3 percent tuition increase for resident undergraduates

July 17, 1996

ANN ARBOR—The University of Michigan will ask for one of the smallest tuition increases during the past 30 years as part of its 1996-97 General Fund budget proposal, to be considered by U-M Regents in their meetings Thursday and Friday (July 18-19).

Under the proposal, the tuition rate for resident, incoming freshmen on the Ann Arbor campus would increase by 3 percent for the coming year. The figure, noted U-M Provost J. Bernard Machen, is within the range of other Michigan public universities, which range from 0.0 percent to 5.9 percent. “I am pleased that we will have one of the lowest tuition increases in the last three decades,” said Machen.

“We have given extensive consideration to the financial burden borne by our students and their parents. The support we received in Lansing—a 4.6 percent increase in our appropriation this year—has had a direct impact on our ability to keep tuition down.” The University received an increase from the state of $13.2 million. However, noted Machen in the written proposal to the Regents, the state appropriation contains some uncertainty because the state budget this year “was built on certain assumptions about actions to be taken at the federal level. We have good reason to believe that the appropriation to the state- supported universities will be protected in the event of a mid- year executive order cut, but there is no guarantee. With this potential problem in mind, we have exercised caution” in making revenue projections. If approved by the Regents on Friday, the Ann Arbor campus’s 1996-97 General Fund budget will be set at $796.7 million, an increase of $26.3 million over the previous year. The budget relies largely on state appropriations and student tuition revenues, and pays for teaching, research, library services, scholarships and fellowships, maintenance and operation of physical properties, among others. A significant factor in the proposed budget will be the implementation of Value Centered Management (VCM), a system under which individual units will have greater control over, and responsibility for, their own revenues and costs.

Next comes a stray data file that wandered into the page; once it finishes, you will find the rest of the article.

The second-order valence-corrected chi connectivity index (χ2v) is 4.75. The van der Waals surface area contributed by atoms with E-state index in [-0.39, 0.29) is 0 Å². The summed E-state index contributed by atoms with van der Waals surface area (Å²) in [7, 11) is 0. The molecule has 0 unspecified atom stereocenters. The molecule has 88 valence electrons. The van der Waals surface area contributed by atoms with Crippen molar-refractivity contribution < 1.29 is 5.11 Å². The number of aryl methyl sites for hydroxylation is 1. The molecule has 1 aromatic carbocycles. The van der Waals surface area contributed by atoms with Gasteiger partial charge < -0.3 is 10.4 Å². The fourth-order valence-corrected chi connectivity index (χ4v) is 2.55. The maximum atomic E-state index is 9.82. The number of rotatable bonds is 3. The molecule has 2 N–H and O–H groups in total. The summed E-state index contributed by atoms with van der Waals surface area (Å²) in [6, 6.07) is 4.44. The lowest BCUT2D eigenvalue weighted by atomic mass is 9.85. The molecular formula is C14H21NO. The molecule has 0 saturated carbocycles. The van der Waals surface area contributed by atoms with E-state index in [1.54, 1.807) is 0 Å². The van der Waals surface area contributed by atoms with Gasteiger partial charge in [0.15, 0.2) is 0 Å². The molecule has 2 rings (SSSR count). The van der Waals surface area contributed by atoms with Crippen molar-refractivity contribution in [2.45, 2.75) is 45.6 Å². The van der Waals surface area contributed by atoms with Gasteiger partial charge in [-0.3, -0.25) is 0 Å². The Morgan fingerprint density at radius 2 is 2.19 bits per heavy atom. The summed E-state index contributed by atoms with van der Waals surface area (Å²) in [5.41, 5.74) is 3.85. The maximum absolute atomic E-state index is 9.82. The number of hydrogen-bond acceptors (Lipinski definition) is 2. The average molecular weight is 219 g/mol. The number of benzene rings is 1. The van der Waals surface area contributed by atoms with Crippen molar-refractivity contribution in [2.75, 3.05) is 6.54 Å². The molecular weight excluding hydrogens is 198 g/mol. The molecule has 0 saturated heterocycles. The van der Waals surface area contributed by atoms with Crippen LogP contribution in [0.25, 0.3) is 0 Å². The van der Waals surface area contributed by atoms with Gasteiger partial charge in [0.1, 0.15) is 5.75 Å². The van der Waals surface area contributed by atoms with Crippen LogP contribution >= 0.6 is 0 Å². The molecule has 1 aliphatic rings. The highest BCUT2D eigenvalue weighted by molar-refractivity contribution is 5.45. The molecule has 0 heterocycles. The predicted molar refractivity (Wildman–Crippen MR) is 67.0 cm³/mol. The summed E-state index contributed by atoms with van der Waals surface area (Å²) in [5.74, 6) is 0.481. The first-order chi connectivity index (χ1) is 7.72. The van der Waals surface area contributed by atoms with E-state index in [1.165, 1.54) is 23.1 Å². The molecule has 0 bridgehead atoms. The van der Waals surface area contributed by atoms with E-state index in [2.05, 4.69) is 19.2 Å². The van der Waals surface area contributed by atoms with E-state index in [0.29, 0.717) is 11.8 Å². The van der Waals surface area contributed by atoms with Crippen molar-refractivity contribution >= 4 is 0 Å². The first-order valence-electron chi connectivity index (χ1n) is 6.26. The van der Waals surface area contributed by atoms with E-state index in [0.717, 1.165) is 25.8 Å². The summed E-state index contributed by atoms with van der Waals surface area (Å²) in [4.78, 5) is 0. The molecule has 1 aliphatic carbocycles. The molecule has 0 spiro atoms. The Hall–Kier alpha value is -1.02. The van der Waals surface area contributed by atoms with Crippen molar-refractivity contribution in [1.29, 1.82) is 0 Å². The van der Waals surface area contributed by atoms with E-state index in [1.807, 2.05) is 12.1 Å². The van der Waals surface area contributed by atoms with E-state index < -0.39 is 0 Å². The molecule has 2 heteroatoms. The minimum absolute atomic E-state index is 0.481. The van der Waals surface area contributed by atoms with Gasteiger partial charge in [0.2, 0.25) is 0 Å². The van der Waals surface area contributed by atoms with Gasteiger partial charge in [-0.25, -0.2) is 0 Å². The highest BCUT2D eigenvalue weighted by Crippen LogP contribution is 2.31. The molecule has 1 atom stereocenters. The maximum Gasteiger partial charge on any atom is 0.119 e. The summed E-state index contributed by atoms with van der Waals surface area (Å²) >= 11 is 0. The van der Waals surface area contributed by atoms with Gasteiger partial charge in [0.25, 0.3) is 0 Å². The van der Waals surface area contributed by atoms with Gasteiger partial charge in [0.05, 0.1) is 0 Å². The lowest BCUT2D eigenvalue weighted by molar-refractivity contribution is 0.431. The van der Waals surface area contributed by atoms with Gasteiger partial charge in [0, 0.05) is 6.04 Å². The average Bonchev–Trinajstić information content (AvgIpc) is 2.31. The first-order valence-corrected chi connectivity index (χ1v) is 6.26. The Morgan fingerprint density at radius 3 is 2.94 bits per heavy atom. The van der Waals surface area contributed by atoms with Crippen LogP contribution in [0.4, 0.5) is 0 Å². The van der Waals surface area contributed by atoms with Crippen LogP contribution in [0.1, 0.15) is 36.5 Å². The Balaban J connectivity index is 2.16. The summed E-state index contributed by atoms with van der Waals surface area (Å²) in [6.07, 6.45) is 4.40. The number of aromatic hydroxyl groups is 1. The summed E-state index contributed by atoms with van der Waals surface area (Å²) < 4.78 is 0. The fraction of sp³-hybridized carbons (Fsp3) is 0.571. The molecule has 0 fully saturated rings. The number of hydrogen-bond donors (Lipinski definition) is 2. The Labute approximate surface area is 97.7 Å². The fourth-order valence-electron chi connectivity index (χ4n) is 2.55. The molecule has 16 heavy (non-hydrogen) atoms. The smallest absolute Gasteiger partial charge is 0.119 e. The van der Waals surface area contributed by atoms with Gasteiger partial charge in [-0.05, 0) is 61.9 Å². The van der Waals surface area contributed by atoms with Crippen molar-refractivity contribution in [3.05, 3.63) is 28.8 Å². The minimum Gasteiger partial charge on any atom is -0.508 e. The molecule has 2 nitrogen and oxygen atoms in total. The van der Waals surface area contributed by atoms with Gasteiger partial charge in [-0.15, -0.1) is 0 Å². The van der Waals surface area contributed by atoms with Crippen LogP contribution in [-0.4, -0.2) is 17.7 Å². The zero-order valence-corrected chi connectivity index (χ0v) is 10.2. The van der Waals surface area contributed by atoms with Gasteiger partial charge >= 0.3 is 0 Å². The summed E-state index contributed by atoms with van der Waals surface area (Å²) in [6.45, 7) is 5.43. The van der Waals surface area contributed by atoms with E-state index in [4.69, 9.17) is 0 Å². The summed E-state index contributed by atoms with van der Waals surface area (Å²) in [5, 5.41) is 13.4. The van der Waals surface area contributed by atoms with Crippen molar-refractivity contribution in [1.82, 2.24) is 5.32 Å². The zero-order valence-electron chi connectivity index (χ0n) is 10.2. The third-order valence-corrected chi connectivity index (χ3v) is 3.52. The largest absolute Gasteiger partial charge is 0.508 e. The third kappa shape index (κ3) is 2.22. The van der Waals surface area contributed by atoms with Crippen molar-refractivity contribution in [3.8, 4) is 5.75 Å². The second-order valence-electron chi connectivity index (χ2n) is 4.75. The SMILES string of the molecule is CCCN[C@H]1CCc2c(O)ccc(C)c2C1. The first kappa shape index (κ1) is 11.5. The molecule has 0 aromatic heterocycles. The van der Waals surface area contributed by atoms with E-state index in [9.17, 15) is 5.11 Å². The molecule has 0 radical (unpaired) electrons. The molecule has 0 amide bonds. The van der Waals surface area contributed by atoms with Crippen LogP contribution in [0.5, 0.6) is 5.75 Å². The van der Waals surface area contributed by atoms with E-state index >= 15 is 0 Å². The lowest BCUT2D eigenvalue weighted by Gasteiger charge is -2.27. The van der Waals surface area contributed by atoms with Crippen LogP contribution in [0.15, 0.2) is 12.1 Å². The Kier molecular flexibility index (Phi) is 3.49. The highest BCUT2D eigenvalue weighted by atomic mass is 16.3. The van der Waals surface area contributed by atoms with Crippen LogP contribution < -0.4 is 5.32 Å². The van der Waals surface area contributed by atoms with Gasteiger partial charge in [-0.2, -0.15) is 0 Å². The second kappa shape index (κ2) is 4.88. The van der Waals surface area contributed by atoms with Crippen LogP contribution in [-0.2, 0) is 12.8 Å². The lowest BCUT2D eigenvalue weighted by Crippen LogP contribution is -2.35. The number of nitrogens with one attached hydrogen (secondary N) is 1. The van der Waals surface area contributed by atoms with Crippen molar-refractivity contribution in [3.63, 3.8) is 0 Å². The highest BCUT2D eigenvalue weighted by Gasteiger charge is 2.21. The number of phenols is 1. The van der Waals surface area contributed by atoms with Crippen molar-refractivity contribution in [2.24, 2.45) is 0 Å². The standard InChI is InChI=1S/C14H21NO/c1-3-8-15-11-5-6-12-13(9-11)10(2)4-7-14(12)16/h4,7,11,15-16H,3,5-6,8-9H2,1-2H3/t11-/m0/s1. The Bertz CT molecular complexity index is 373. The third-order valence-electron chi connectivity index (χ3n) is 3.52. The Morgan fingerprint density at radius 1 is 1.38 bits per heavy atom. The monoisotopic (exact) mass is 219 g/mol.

“At this moment of transition from our previous incremental style of budgeting to VCM…we cannot overlook the reallocation process that has become a traditional part of our budget activity. Year after year, every unit, large and small, must reassess its priorities and make difficult new choices, shifting resources from lower to higher priority use,” Machen wrote in the proposal. “The implementation of VCM will align unit incentives more closely with University goals. We expect that the new responsibilities for both revenues and expenditures will lead to increased efficiency through greater cost control as well as expanded entrepreneurial enterprise.” Furthermore, noted Machen, VCM along with other initiatives which are designed “to enhance quality while containing or even reducing costs, together with the continued pressure to reallocate funds from lower to higher priority uses, will help to assure that the University is making the best use of every dollar it receives. The increase in revenue recommended…comes only after the greatest possible use of existing resources.” By far the largest proportion of the new expenditures will go toward increased financial aid and other forms of student support ($6.9 million) and salary increases for faculty and staff financial aid will allow the University to continue its commitment to meet the demonstrated financial need of all Michigan undergraduates. In addition to incremental funds provided for faculty and staff compensation, each unit will be asked to enhance its own individual compensation program through significant internal reallocation in order to assure a merit salary program on the order of the rate of inflation. Other major areas targeted for increased expenditures include operating costs (utilities, maintenance, etc.) for new buildings coming into use in 1996-97, funds for targeted faculty hiring and library acquisitions.